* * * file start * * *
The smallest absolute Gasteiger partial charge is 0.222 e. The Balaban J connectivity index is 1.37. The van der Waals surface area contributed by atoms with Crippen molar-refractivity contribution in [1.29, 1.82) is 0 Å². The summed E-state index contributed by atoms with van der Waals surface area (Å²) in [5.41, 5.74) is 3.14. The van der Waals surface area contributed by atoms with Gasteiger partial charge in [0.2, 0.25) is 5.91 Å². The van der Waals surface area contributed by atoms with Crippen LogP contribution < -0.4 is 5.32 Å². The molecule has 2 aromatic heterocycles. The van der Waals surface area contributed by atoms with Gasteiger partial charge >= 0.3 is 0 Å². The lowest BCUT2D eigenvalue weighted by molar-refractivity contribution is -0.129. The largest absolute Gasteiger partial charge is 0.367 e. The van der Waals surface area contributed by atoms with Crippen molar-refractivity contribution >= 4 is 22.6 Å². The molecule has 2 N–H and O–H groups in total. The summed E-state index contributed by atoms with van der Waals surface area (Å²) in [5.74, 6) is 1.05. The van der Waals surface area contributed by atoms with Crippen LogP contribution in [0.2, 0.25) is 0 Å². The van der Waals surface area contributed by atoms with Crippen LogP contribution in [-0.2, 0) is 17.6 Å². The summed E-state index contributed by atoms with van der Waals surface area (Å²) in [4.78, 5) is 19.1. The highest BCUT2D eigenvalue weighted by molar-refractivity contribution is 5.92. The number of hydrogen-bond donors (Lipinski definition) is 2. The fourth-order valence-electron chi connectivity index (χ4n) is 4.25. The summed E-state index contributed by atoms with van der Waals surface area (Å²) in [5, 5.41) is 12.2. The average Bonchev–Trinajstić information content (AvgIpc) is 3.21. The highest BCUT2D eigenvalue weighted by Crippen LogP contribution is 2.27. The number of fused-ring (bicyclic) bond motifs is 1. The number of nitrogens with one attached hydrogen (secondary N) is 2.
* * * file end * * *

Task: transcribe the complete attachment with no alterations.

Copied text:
The smallest absolute Gasteiger partial charge is 0.222 e. The Balaban J connectivity index is 1.37. The van der Waals surface area contributed by atoms with Crippen molar-refractivity contribution in [1.29, 1.82) is 0 Å². The summed E-state index contributed by atoms with van der Waals surface area (Å²) in [5.41, 5.74) is 3.14. The van der Waals surface area contributed by atoms with Gasteiger partial charge in [0.2, 0.25) is 5.91 Å². The van der Waals surface area contributed by atoms with Crippen LogP contribution < -0.4 is 5.32 Å². The molecule has 2 aromatic heterocycles. The van der Waals surface area contributed by atoms with Gasteiger partial charge >= 0.3 is 0 Å². The lowest BCUT2D eigenvalue weighted by molar-refractivity contribution is -0.129. The largest absolute Gasteiger partial charge is 0.367 e. The van der Waals surface area contributed by atoms with Crippen molar-refractivity contribution >= 4 is 22.6 Å². The molecule has 2 N–H and O–H groups in total. The summed E-state index contributed by atoms with van der Waals surface area (Å²) in [5.74, 6) is 1.05. The van der Waals surface area contributed by atoms with Crippen LogP contribution in [0.2, 0.25) is 0 Å². The van der Waals surface area contributed by atoms with Crippen LogP contribution in [-0.2, 0) is 17.6 Å². The summed E-state index contributed by atoms with van der Waals surface area (Å²) in [4.78, 5) is 19.1. The highest BCUT2D eigenvalue weighted by molar-refractivity contribution is 5.92. The number of hydrogen-bond donors (Lipinski definition) is 2. The fourth-order valence-electron chi connectivity index (χ4n) is 4.25. The summed E-state index contributed by atoms with van der Waals surface area (Å²) in [5, 5.41) is 12.2. The average Bonchev–Trinajstić information content (AvgIpc) is 3.21. The highest BCUT2D eigenvalue weighted by Crippen LogP contribution is 2.27. The number of fused-ring (bicyclic) bond motifs is 1. The number of nitrogens with one attached hydrogen (secondary N) is 2.